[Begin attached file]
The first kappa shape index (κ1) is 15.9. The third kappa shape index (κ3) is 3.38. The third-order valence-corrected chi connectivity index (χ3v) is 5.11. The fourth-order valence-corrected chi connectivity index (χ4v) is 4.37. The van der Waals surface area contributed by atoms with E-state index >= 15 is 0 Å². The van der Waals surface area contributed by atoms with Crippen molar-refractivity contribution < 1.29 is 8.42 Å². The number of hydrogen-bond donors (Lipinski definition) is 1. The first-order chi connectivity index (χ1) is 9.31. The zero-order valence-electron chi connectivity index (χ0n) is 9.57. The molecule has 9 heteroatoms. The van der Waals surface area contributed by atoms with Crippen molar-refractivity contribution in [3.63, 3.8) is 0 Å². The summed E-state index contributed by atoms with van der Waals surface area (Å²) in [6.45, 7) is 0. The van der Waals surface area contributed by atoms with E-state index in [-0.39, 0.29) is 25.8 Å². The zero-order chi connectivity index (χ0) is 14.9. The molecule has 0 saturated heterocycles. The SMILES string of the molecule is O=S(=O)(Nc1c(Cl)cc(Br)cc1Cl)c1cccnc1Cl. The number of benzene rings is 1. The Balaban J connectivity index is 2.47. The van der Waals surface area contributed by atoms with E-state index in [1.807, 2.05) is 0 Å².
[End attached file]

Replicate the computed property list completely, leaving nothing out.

The first kappa shape index (κ1) is 15.9. The third kappa shape index (κ3) is 3.38. The third-order valence-corrected chi connectivity index (χ3v) is 5.11. The fourth-order valence-corrected chi connectivity index (χ4v) is 4.37. The van der Waals surface area contributed by atoms with E-state index >= 15 is 0 Å². The van der Waals surface area contributed by atoms with Crippen molar-refractivity contribution < 1.29 is 8.42 Å². The number of hydrogen-bond donors (Lipinski definition) is 1. The first-order chi connectivity index (χ1) is 9.31. The zero-order valence-electron chi connectivity index (χ0n) is 9.57. The molecule has 9 heteroatoms. The van der Waals surface area contributed by atoms with Crippen molar-refractivity contribution in [3.63, 3.8) is 0 Å². The summed E-state index contributed by atoms with van der Waals surface area (Å²) in [6.45, 7) is 0. The van der Waals surface area contributed by atoms with E-state index in [-0.39, 0.29) is 25.8 Å². The zero-order chi connectivity index (χ0) is 14.9. The molecule has 0 saturated heterocycles. The SMILES string of the molecule is O=S(=O)(Nc1c(Cl)cc(Br)cc1Cl)c1cccnc1Cl. The number of benzene rings is 1. The Balaban J connectivity index is 2.47. The van der Waals surface area contributed by atoms with E-state index in [1.807, 2.05) is 0 Å².